Saturday, 12 May 2012

...click; click; click...

I've been reading Retromania, Simon Reynolds' brilliant take on why pop music and pop culture is so addicted to its own past - seemingly gone are the days of new genres springing up, of innovative, 'modernist' bands determined to create something new. Instead, 'originality' in pop seems to consist of combining or using old styles in new way: sampling, mashups, irony and juxtaposition. (Don't worry, we'll get to how this relates to books in a minute...)

Part of Reynolds' argument is that, ironically, the futuristic technology of today allows us to wallow in the past to an unprecedented degree: any album, any single, any b-side, any Peel-session, any unreleased song can probably be found on Youtube, or on a blog, or as a download (legal or otherwise). His description of the psychology behind such behaviour struck a chord:
You're stockpiling so many albums, live bootlegs and DJ sets that you never have time to unzip the files and play them... Only now am I getting around to deleting some of the stuff I downloaded.... Most collectors know deep-down that quantity is the enemy of quality... the more you amass the less intense relationship you have with a specific piece of music...
I too have a ton of music I've never listened to on my hard drive; paradoxically the most satisfying moment, the most therapeutic, is deleting some of it - spring cleaning, leaving the stuff I actually want to listen to. The songs that will actually be part of my life - the "intense relationship" as Reynolds describes it.

History repeats: since getting my Kindle I've also downloaded far too many books onto it that I know I'll never read: free issues of obscure magazines; classics from Gutenberg by authors I've read before and hate (hello Dickens!); some self-published drivel where even the first line is bad enough to send me howling to the hills...

The majority of this has been stuff I've downloaded for free; stuff I pay for I am more picky about. But is it really free? It takes about an hour to listen to an album; but it takes far longer than that to read a novel or a short story collection. And I'm a strong believer that a good book should be reread, too - that it should be part of your mental and imaginative life in the same way as a good song. I have hundreds of paperbacks and hardbacks downstairs, some still unread; I have many great books just waiting on my Kindle - I've discovered more new, exciting authors in the last few years than for a long time before, from diving into the the self/indie published world - so why exactly do I sometimes feel the urge to download something that looks vaguely okay just because it's free? Without wishing to show off I can afford books; I can certainly afford an ebook for less than three quid, so why should free matter?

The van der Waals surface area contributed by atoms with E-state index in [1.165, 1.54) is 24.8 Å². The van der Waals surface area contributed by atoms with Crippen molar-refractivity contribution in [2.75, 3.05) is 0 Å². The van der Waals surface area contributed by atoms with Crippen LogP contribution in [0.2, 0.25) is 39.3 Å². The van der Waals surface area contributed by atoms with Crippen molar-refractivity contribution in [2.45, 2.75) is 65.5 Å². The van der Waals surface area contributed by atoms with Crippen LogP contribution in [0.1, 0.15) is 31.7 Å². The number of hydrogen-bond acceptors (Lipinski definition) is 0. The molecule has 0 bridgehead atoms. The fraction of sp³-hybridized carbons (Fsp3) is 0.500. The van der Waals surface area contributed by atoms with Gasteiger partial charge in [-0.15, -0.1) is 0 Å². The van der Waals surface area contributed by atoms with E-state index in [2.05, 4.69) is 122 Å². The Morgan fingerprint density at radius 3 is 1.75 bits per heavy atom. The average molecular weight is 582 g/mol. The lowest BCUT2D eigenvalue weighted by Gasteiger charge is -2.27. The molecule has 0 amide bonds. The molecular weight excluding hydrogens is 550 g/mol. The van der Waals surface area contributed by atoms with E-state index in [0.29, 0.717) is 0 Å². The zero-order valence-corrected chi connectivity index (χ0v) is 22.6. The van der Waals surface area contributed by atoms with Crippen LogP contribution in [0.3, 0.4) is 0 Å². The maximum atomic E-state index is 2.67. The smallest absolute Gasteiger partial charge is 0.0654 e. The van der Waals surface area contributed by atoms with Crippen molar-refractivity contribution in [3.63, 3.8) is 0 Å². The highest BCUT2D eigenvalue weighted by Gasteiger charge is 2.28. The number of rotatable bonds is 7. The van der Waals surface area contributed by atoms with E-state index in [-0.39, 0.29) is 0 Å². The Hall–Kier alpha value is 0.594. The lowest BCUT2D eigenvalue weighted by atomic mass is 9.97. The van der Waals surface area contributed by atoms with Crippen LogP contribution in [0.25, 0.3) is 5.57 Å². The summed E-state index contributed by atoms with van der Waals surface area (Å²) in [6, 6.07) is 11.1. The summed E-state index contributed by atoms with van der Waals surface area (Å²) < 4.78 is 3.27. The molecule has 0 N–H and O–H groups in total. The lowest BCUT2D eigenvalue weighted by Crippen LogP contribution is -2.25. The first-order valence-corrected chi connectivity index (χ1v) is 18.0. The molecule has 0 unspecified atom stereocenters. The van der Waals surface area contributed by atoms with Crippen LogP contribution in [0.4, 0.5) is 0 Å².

There are too many great books in the world; I don't have time to read just 'okay' ones.

I suspect I'm not alone in feeling something like mental-indigestion when I contemplate the glut of books (and music) I've downloaded that I'm not even sure if I want to read: I'm not even sure where I got some of the book from, or who the author is. My own experience with giving away books indiscriminatingly for free on Amazon is that it doesn't seem to any real long term increase in sales of my other books. I suspect many people have just acted like I did when I first got my Kindle: free! free! books for free! And then months later wondering just what the hell this First Time Buyers thing is that's clogging up their Kindle, and their mental space - wondering why they ever downloaded it when they don't even like short stories, or horror fiction, or...

By contrast, the slow but steady increase in sales of The Shelter (in the UK at least) did seem to reach some kind of tipping point, leading into decent sales for the more expensive The Other Room too. In about the last four months The Shelter has sold about the same as First Time Buyers did for the few days it was free... but all the evidence is that a far, far higher proportion of those people read the book, and reviewed it, and told others about it, and bought my other books...

Reaching a large audience with a freebie can only go so far with books like mine, I think - the key thing is reaching the right readers, the ones who have similar tastes and passions as me. Certain authors are destined to only ever be cult favourites at best - and given that many of those authors are likely to be among my own influences, that probably should tell me something...

Anyway, enough self-absorbed and possibly incorrect rambling from me. Let's end with a song - a song about the future from back in the past:


(Just to prove Reynolds' point - this song is sixteen years old. Roughly the same span of time as from The (early) Beatles to The Sex Pistols. I'm sure playing I Wanna Hold Your Hand would have sounded anachronistic in 1976... but I heard The Universal on XFM the other day and it just merged into all the other songs around it.)

No comments: